The Reagan administration is considering when to lift economic sanctions imposed against Argentina after the Argentine invasion of the Falkland Islands, according to administration officials.
Although no final decision has been made, some administration officials say they expect the sanctions to be lifted "in the near future," as one official put it.
While the U.S. sanctions imposed April 30 were largely symbolic, officials say their removal now would signal the junta in Buenos Aires and other Latin American countries that the United States wants to begin patching up hemispheric relations damaged by the British-Argentine war.
At the same time, officials say, they would signal London that U.S. backing for the British position during the fighting is not entirely open-ended now that London's military objectives have been achieved.
British Prime Minister Margaret Thatcher, who arrived in New York to address the United Nations session on disarmament this morning, is to meet with President Reagan at the White House late this afternoon.
Officials say they cannot be sure what the president will say to Thatcher privately. But administration sources say Reagan's advisers have been recommending that he "try and temper her euphoria" over British military success, determine her long-term plans and make clear that a protracted British military solution in the Falklands creates problems for U.S. hemispheric interests.
White House officials say they expect Reagan to express admiration for the British military operation and for Thatcher's leadership, and to reiterate U.S. support for countering aggression.
But they expect him to suggest that U.N. Security Council resolution 502, which was adopted April 3, a day after Argentina's invasion, and which calls for a diplomatic solution to the crisis, be the basis for a long-term settlement.
While officials do not expect Thatcher to embrace the White House view, they feel that it is important that she hear it from Reagan.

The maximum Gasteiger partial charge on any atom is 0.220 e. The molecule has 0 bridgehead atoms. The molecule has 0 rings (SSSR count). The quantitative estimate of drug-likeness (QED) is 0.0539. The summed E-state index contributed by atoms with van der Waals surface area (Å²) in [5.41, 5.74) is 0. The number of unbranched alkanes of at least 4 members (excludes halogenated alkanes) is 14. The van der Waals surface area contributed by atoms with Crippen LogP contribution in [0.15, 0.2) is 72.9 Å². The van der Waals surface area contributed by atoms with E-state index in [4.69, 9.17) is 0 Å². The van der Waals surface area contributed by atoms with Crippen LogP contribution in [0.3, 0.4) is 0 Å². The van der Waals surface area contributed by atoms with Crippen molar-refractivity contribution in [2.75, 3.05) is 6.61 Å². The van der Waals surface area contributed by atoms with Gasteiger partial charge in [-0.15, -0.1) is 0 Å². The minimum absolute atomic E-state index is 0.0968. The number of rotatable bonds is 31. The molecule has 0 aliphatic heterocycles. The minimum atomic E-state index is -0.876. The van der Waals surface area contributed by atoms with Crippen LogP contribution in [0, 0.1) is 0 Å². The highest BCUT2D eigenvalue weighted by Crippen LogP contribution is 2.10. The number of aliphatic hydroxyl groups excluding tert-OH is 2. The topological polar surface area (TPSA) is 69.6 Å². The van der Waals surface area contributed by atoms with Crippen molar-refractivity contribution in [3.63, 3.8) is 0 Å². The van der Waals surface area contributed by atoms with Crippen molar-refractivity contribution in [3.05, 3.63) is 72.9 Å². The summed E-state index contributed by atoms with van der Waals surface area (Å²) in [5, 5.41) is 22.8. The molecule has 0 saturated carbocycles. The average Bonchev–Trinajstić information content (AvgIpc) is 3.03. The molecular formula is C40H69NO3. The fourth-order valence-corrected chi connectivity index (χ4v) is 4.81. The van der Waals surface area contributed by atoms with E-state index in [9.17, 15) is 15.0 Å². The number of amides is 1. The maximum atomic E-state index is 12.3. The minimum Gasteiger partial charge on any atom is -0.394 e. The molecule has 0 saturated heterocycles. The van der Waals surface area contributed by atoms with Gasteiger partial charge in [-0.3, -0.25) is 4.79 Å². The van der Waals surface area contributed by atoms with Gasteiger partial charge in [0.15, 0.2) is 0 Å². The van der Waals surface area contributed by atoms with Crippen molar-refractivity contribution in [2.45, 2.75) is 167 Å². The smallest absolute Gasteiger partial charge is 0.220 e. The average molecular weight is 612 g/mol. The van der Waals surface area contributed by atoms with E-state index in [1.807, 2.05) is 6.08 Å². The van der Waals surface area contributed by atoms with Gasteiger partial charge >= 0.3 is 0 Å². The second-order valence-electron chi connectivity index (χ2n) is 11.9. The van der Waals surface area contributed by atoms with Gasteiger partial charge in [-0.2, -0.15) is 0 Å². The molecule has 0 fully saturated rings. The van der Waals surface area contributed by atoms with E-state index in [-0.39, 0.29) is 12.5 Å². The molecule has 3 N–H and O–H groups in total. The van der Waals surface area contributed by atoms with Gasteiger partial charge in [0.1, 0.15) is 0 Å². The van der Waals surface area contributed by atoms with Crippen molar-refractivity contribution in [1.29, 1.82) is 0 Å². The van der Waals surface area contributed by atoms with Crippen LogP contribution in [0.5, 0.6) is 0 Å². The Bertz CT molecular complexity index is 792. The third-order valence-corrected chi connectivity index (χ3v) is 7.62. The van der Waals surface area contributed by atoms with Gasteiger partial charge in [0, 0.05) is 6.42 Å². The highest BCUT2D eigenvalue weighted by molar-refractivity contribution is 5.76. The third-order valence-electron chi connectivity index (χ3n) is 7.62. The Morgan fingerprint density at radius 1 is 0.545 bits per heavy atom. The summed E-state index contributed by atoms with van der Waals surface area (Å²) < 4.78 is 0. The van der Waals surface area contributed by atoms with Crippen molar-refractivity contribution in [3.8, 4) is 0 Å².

Just as the United States expects to lift its sanctions as a step toward maintaining relations with moderate influences in Argentina, U.S. officials believe that the British must work out some kind of a settlement that Argentina's totalitarian regime can live with.
Despite the British military victory, some U.S. specialists believe that the situation in the South Atlantic remains dangerous. They note a continually humiliated Argentine leadership may conclude not that aggression does not pay but rather that Argentine forces simply lacked enough of the proper type of weapons.
Some specialists believe that, with a small turn of events, the Falklands battle could have become a disaster for Britain.
For example, a French-built Exocet missile, apparently aimed at a British aircraft carrier laden with jet planes and a large crew, hit and sunk a nearby cargo ship. Had the carrier been hit, some officials speculate, the military picture might have changed.
Thatcher, having taken large political risks in dispatching the British task force, also has taken a hard-line stance on the future of the Falklands, essentially turning aside not only the earlier advice of the Reagan administration but also of her own Foreign Office.
She has ruled out giving Argentina any say in the islands' future and apparently intends to turn them into a permanently defended bastion.